Starring Julianne Hough & Josh Duhamel
PG-13, 115 min.
Directed by Lasse Hallström
Released Feb. 14, 2013
A young woman runs down the street and into the night, frightened and fleeing from something—or someone. She’s carrying a large kitchen knife.
Before you can say, “Hey, that’s Julianne Hough in a brown wig!” she’s lobbed off her hair, dyed it blonde, cloaked herself in a hoodie and ducked onto a bus headed south—just seconds ahead of the frazzled Boston cop desperately trying find her before she can slip away.
“Safe Haven” makes the eighth of author Nicholas Sparks’ wildly popular, fem-centric romance novels, including “The Notebook,” “Message in a Bottle,” “A Walk to Remember” and “Dear John,” to get the big-screen treatment. Like most of its predecessors, it’s set in a Southern coastal community, features an attractive young couple who meet, court and fall in love under stressful circumstances, share at least one mega-passionate kiss, get caught in a rainstorm, and frequently paddle off in a canoe.
All of that happens in “Safe Haven,” which could very well be the name of the quaint South Carolina seaside burg (it’s actually Southport) where Hough’s character, going by the alias of Katie, hops off the coach. There she meets the hunky widowed general-store owner Alex (Josh Duhamel) and his precocious daughter, a dollop of pure, pint-sized sunshine, and his withdrawn son, who’s still having trouble emerging from behind the clouds after the untimely death of his mom from cancer.
Katie (whose makeup looks amazing, by the way, after a night of sleeping on the sand) tries hard to keep a low profile, but is eventually drawn to Alex’s sheer good-guy-ness. (Surely you’re not surprised.) She buys a gallon of “Fresh Start” paint (get it?) to cover up the kitchen floors in the secluded woodland cabin in which she’s going to begin her new life.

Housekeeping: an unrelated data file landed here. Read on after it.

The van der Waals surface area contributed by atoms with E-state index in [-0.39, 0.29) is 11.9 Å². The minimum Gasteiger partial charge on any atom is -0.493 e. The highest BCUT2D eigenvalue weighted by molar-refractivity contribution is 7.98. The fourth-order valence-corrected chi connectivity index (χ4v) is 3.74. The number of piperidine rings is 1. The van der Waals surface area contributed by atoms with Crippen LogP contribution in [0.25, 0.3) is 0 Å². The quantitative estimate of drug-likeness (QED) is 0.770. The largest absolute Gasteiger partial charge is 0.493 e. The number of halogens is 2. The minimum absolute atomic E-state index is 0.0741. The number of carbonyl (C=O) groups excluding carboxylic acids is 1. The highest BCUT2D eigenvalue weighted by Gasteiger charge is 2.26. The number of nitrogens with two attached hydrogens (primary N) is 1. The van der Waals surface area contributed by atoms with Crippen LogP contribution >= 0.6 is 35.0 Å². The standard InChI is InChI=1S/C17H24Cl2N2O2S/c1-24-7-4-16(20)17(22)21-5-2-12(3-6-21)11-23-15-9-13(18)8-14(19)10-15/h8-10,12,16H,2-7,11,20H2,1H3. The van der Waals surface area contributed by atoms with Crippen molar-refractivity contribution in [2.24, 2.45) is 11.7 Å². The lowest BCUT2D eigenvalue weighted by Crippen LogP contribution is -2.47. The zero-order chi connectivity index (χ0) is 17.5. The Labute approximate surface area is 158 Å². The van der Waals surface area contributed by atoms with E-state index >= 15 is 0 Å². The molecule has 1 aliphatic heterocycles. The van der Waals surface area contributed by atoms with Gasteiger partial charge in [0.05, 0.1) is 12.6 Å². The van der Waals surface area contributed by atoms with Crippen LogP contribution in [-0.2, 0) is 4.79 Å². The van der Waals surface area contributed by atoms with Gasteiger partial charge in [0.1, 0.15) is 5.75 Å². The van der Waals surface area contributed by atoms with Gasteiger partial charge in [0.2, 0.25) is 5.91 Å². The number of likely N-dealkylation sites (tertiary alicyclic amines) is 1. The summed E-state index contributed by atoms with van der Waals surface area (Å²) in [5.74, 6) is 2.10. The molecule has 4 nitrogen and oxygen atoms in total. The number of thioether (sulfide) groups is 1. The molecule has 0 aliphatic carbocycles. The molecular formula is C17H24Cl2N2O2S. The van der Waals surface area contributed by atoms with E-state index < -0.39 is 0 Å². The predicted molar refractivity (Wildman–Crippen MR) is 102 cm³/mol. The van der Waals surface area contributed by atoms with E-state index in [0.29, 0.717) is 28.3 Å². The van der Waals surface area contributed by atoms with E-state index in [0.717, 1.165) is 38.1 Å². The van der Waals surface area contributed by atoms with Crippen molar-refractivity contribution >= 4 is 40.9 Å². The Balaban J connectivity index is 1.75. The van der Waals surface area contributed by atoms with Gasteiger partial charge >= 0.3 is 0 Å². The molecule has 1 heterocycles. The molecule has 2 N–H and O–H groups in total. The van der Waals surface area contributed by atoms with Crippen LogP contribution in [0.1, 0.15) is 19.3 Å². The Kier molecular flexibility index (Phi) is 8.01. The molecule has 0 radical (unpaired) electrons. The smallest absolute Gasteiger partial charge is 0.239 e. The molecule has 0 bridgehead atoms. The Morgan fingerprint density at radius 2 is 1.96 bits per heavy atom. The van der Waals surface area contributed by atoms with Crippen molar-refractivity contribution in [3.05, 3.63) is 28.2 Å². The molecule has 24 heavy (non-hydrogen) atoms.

At this point, however, we still don’t know much about her old life. But flashbacks reveal bits of domestic-nightmare “Sleeping With the Enemy” DNA with every peek behind the curtain. The movie also interrupts the idyllic day-to-day rhythms of Southport to remind us of the threatening, escalating investigation by the police detective (David Lyons) in Boston, who’s disturbingly obsessed with tracking Katie down…
Meanwhile, Katie also makes a new friend, another young, curiously rootless woman named Jo (Cobie Smulders, Robin on TV’s “How I Met Your Mother”), who becomes her confidant, cheerleader and soul mate. “Life is full of second chances,” Jo tells her.
“Second chances” may be the main theme of this story, but “surprises” comes in a close second. Of course, no one in Southport knows who Katie really is—and boy, are they ever surprised when they find out…or think they’ve found out…or find out what…oh, whatever. But there are other surprises, too, and one of them is a real golly-whopper.
“Safe Haven” takes its own sweet time to get to where it’s going, often moving along at the pace of that leisurely paddled canoe, at least until the final 20 minutes, when it arrives at the big, explosive, action-y roll call of everything and everyone, in one place, at one time, plus fireworks.
But acclaimed Swedish director Lasse Hallström (“The Cider House Rules,” “Salmon Fishing in the Yemen,” and one other Sparks-to-screen adaptation, “Dear John”) is certainly no slouch behind the camera, and he seems to be giving his audience exactly what his audience wants. “Safe Haven,” released on Valentine’s Day, has all the elements of a perfectly calibrated crowd-pleaser, especially for the females to which Sparks’ novels are targeted.
But many males may also be able to relate, in a perverse way, to the scene in which Katie is coerced into one of the town’s maritime customs, nighttime fish gigging. As she plunges a spear into the water and immediately pierces a hapless flounder—a quick, clean, get-it-over-with kill—a lot of guys who find themselves on the long, strung-out hook-and-line for another date-night Sparks-fest of wet Southern kisses, soaking rain and soul-bearing seaside conversations might find themselves secretly wishing for the same swift, merciful fate.